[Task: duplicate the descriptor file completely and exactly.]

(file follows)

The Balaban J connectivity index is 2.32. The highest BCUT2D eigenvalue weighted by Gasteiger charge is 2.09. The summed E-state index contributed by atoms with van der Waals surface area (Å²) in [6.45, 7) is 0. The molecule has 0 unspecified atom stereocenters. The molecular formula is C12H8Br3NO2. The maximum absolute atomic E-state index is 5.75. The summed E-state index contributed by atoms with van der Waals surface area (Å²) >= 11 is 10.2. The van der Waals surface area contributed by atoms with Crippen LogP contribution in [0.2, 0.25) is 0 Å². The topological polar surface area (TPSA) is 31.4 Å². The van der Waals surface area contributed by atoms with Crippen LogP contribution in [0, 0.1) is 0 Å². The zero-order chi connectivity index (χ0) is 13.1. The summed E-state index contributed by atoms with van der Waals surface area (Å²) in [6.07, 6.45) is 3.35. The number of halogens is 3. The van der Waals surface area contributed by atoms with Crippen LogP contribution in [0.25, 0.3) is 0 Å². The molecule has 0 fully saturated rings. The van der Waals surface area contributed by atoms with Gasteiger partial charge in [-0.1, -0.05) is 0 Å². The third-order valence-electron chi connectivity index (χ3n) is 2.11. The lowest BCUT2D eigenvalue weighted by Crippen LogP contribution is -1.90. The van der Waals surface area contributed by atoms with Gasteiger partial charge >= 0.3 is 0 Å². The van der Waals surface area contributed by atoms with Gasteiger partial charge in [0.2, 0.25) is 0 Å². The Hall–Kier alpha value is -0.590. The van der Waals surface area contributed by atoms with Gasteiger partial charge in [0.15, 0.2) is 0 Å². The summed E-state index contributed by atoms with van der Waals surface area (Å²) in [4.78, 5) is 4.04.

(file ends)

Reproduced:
The Balaban J connectivity index is 2.32. The highest BCUT2D eigenvalue weighted by Gasteiger charge is 2.09. The summed E-state index contributed by atoms with van der Waals surface area (Å²) in [6.45, 7) is 0. The molecule has 0 unspecified atom stereocenters. The molecular formula is C12H8Br3NO2. The maximum absolute atomic E-state index is 5.75. The summed E-state index contributed by atoms with van der Waals surface area (Å²) >= 11 is 10.2. The van der Waals surface area contributed by atoms with Crippen LogP contribution in [0.2, 0.25) is 0 Å². The topological polar surface area (TPSA) is 31.4 Å². The van der Waals surface area contributed by atoms with Crippen LogP contribution in [0, 0.1) is 0 Å². The zero-order chi connectivity index (χ0) is 13.1. The summed E-state index contributed by atoms with van der Waals surface area (Å²) in [6.07, 6.45) is 3.35. The number of halogens is 3. The van der Waals surface area contributed by atoms with Crippen LogP contribution in [0.25, 0.3) is 0 Å². The molecule has 0 fully saturated rings. The van der Waals surface area contributed by atoms with Gasteiger partial charge in [-0.1, -0.05) is 0 Å². The third-order valence-electron chi connectivity index (χ3n) is 2.11. The lowest BCUT2D eigenvalue weighted by Crippen LogP contribution is -1.90. The van der Waals surface area contributed by atoms with Gasteiger partial charge >= 0.3 is 0 Å². The van der Waals surface area contributed by atoms with Gasteiger partial charge in [0.2, 0.25) is 0 Å². The Hall–Kier alpha value is -0.590. The van der Waals surface area contributed by atoms with Gasteiger partial charge in [0.15, 0.2) is 0 Å². The summed E-state index contributed by atoms with van der Waals surface area (Å²) in [4.78, 5) is 4.04.